I bought a new journal Tuesday. I always like the way a new journal starts out, with my handwriting at its best and the lines straight and neat, a sharpened Dixon Ticonderoga 2.5 boldly starting out on a new chapter. What better place to start again than at Red Rocks with my favorite artist (whoops! so much for objectivity) playing at everyone's favorite venue (just the facts) in the waning moments of summer?
But the neat letters of my imagination turned to chicken scratch before ever reaching the page, a series of missives scrawled out in the dark and rain between moments of ecstasy as Neil Young settled in for a historic three-night gig at Red Rocks.
Good things happen to the good people who go to watch Neil Young play at Colorado's venerable amphitheater, whether playing 30-some years ago with his first band, Buffalo Springfield, or charming the crowd with stories of his old hound Elvis on a solo acoustic tour. When Young comes to town, the dependable September weather and the waning harvest moon give way to a surreal atmosphere colored by floating mists of color and a suspended state of change as the season pauses on its pinnacle.
Driving up to Red Rocks Tuesday evening, the sunset was just barely visible through the heavy haze permeating the horizon from the Boulder fires. By the end of the night the crowd looked like they'd been transported to the set of The Perfect Storm, blissfully enduring raging sheets of rain, laughing hysterically with the assurance that they would die happy out there on the rocks.
Chrissie Hynde got the night started with a bold cover of Young's "The Loner." Over the course of her hour-long set with The Pretenders, Hynde made believers out of the audience, dancing with them and partying hard. When this tour stopped through Albuquerque a couple weeks ago, friends of mine encountered Hynde driving on the highway after the show, leaning out of the window to celebrate her birthday and flipping off my friends when they tried to correct her on the date. She showed that same fire on stage Tuesday, fearlessly seducing the audience into the legacy of her band.
Young ambled onto the stage in a Route 66 T-shirt and faded jeans and got the night grooving to "Motorcycle Momma," highlighted by the treat of his trading vocals with his sister Astrid and his wife Pegi. He then ignited the slow scorching "Powderfinger," featuring Young paddling through the heavily textured waves of guitar amplitude he paints into the aural landscape, changing the atmosphere like the ectoplasmic charge before a ghost busting, or, for the layman, like a hurricane.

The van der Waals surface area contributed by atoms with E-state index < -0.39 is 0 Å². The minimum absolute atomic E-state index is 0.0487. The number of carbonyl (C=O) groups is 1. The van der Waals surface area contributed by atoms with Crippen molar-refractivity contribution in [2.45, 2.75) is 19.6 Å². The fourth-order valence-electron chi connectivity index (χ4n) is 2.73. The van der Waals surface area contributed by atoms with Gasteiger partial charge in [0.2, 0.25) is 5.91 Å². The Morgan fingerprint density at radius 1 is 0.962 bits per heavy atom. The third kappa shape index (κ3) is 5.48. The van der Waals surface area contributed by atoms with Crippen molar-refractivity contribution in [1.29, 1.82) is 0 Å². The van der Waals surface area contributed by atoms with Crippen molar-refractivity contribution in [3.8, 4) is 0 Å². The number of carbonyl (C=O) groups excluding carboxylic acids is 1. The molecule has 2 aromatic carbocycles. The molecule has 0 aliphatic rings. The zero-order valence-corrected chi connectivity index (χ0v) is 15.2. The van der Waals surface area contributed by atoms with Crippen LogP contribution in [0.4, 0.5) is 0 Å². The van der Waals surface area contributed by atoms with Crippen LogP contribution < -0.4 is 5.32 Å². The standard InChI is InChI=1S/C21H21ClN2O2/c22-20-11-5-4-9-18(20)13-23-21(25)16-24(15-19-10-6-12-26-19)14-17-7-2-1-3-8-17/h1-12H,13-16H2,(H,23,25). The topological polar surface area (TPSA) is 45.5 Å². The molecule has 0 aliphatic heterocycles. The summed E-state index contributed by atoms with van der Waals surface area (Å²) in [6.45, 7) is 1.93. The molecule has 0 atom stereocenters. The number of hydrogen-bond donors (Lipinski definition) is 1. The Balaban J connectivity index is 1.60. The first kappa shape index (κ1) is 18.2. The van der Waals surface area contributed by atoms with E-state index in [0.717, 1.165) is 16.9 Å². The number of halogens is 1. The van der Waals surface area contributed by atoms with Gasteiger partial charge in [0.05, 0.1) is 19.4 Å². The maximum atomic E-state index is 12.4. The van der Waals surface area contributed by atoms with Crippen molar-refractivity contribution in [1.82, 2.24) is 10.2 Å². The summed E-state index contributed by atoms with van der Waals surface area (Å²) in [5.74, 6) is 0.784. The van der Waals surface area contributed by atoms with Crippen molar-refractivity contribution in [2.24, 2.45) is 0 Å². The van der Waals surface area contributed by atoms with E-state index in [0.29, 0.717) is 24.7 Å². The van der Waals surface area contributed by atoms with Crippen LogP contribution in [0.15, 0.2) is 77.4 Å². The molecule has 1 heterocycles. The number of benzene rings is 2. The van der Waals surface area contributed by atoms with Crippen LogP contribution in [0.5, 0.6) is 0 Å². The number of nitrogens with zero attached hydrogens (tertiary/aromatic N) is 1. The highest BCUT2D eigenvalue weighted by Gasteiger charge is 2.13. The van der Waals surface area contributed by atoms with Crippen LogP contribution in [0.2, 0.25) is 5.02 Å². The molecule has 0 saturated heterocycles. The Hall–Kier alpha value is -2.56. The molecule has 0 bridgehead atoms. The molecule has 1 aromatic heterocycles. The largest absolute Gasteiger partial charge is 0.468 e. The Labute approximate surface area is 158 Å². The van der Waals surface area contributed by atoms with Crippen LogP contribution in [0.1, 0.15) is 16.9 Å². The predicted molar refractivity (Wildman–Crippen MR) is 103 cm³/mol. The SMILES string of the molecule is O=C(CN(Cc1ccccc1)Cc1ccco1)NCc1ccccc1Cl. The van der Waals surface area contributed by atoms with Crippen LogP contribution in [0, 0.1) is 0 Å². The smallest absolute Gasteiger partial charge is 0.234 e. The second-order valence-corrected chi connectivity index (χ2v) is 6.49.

It was windy from the start, long before Young and his band of unknown legends amped up the power. You'd think he would have known better than to hang a set of four backdrops up behind his stage, obscuring the rocks that already offer the best stage set imaginable. The wind righteously corrected the oversight, tearing down one piece and convincing the stage crew to take down the others while the whole lighting grid was blown back and forth, making a moving kaleidoscope out of the pattern projected on the band.
Never afraid to throw new tunes into the mix, Young introduced audiences to "Fool for Your Love," which sounds like an outtake from his rockabilly album Everybody's Rockin' and "Bad Fog of Loneliness," using Ben Keith's ironic steel guitar to hit a note of subtle musical humor behind lyrics about "That fog of loneliness/put a cloud on my single-mindedness."
"I'm actually not really still alive," Young told the crowd as he donned a fleece vest when the rain started sprinkling and the wind picked up. "I'm partly bionic now. Plugged into the sun."